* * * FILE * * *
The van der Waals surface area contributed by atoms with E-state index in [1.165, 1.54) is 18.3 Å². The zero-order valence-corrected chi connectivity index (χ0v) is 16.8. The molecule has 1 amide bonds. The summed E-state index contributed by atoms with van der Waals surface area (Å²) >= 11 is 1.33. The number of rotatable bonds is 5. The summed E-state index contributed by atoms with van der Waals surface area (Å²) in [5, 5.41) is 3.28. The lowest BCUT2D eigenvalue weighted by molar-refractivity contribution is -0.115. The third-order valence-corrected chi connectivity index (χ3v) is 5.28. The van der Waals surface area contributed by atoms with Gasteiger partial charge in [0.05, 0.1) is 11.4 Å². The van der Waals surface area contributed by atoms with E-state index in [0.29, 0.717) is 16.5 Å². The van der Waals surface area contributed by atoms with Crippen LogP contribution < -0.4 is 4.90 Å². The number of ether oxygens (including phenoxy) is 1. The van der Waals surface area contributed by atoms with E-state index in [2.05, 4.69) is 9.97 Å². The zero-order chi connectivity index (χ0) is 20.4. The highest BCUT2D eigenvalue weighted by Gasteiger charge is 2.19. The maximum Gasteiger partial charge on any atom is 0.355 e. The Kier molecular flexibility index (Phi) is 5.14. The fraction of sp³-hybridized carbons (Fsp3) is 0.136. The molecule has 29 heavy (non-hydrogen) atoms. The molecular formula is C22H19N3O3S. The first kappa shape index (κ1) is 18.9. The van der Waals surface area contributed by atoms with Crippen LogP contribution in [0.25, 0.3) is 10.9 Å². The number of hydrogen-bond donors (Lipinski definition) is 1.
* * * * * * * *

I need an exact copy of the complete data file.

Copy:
The van der Waals surface area contributed by atoms with E-state index in [1.165, 1.54) is 18.3 Å². The zero-order valence-corrected chi connectivity index (χ0v) is 16.8. The molecule has 1 amide bonds. The summed E-state index contributed by atoms with van der Waals surface area (Å²) >= 11 is 1.33. The number of rotatable bonds is 5. The summed E-state index contributed by atoms with van der Waals surface area (Å²) in [5, 5.41) is 3.28. The lowest BCUT2D eigenvalue weighted by molar-refractivity contribution is -0.115. The third-order valence-corrected chi connectivity index (χ3v) is 5.28. The van der Waals surface area contributed by atoms with Gasteiger partial charge in [0.05, 0.1) is 11.4 Å². The van der Waals surface area contributed by atoms with E-state index in [0.29, 0.717) is 16.5 Å². The van der Waals surface area contributed by atoms with Crippen LogP contribution < -0.4 is 4.90 Å². The number of ether oxygens (including phenoxy) is 1. The van der Waals surface area contributed by atoms with E-state index in [2.05, 4.69) is 9.97 Å². The zero-order chi connectivity index (χ0) is 20.4. The highest BCUT2D eigenvalue weighted by Gasteiger charge is 2.19. The maximum Gasteiger partial charge on any atom is 0.355 e. The Kier molecular flexibility index (Phi) is 5.14. The fraction of sp³-hybridized carbons (Fsp3) is 0.136. The molecule has 29 heavy (non-hydrogen) atoms. The molecular formula is C22H19N3O3S. The first kappa shape index (κ1) is 18.9. The van der Waals surface area contributed by atoms with Crippen LogP contribution in [0.25, 0.3) is 10.9 Å². The number of hydrogen-bond donors (Lipinski definition) is 1.